Here we have two photos taken with the same lens (Canon EF 17-40mm f/4L) and from the same spot.
WA State Capitol – Processed with Color Efex Pro 4
This photo was taken with my Canon EOS 6D, processed in Lightroom and finished in NIK Color Efex Pro 4. I use NIK plugins when I get as good as my current skills allow in Lightroom, but still want something more.
WA State Capitol – Processed in NIK Silver Efex Pro 2
This photo was taken with my infrared converted Canon EOS 10D. I started out in Lightroom for basic adjustments and sharpening, then finished things in NIK Silver Efex Pro 2.
It’s amazing what happens to foliage and skies with infrared. I get my best infrared photos when the sun is high and I am shooting away from it. During the fall season in the Pacific Northwest of the United States, the sun begins to cross the southern sky at a lower angle. In this shot it was blasting the scene head on from behind me as I faced north.
On of the reasons infrared photography is great, is that the best light and the best time to shoot IR is noon. Normal photographs look flat and two dimensional in the harsh light of midday. But infrared really shines during this time because there is more contrast, due to blazing foliage and dark skies and water.
Bridge Lamp Post – infrared
However, I think what I’m seeing tells me that infrared light leaks into shadows much more than visible light. Normally, when you shoot into dark shadows, things get darker. But when I shoot infrared into shadows or in shade, it gets very over-exposed. This tells me the camera’s meter is reading visible light, which is considerably dimmer than the IR light in the scene. So somehow, infrared light moves into shade and shadows more than visible light.
Giant Trunks – Infrared
The problem with infrared is that the camera sensor captures a relatively low contrast image to begin with. So shooting in the shade just makes that issue worse. This means I have to add extra contrast while post processing, while watching the shadows to make sure I don’t loose too much detail. Some of the highlights will blow out. I just have to make sure it doesn’t start looking odd.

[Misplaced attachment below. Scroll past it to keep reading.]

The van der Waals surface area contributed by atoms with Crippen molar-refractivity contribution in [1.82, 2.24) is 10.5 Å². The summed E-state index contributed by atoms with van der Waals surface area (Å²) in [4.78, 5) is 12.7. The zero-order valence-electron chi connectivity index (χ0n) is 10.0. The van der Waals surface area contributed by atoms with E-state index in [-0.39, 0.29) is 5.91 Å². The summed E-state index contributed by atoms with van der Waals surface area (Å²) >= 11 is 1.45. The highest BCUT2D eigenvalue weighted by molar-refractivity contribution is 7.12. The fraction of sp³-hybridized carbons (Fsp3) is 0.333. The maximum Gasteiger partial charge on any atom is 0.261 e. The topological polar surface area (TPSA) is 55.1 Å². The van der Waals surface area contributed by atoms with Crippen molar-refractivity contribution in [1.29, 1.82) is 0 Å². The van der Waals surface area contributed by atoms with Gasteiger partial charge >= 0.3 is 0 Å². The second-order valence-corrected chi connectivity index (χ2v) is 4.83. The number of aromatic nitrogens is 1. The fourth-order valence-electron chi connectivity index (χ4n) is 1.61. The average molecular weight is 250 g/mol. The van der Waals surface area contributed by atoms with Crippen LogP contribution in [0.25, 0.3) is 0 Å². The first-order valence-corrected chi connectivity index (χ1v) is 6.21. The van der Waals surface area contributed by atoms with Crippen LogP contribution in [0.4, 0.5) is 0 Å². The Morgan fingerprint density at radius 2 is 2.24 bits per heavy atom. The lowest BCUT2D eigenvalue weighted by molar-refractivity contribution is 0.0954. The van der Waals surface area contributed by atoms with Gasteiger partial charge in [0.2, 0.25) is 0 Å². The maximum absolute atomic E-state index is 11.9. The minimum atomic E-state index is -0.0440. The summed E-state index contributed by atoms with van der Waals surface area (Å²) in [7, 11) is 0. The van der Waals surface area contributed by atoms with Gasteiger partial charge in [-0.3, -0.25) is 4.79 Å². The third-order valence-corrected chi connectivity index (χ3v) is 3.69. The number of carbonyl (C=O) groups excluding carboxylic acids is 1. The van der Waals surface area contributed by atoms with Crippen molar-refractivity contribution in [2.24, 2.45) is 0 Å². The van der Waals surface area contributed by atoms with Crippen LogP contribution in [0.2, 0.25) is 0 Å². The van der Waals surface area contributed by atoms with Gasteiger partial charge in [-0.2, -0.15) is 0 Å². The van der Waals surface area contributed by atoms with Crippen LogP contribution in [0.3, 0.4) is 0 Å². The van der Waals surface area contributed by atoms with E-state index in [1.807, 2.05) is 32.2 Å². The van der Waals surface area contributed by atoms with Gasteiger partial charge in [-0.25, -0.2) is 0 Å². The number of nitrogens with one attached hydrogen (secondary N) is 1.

Fall Bridge – Infrared
When you do black and white photography, you switch from thinking about how colors affect the photo, and start looking at tones and textures. You need contrast to make the elements of the photo stand out and look sharper. But too much contrast causes detail to be lost in the shadows and highlights, so there’s a balance, and you don’t want to overdo it.
Fall Bridge #2 – Infrared
Because so much infrared light gets into shadows and the shade, where visible light fades more quickly, I have to constantly rely on the histogram to tell me if I got a good exposure, and then tweak exposure compensation by one or two stops. Usually I have to underexpose in the shade, which is counter intuitive. I’ve settled into a pattern now:
- Shoot test shot
- Check histogram
- Dial in exposure compensation
- Check histogram again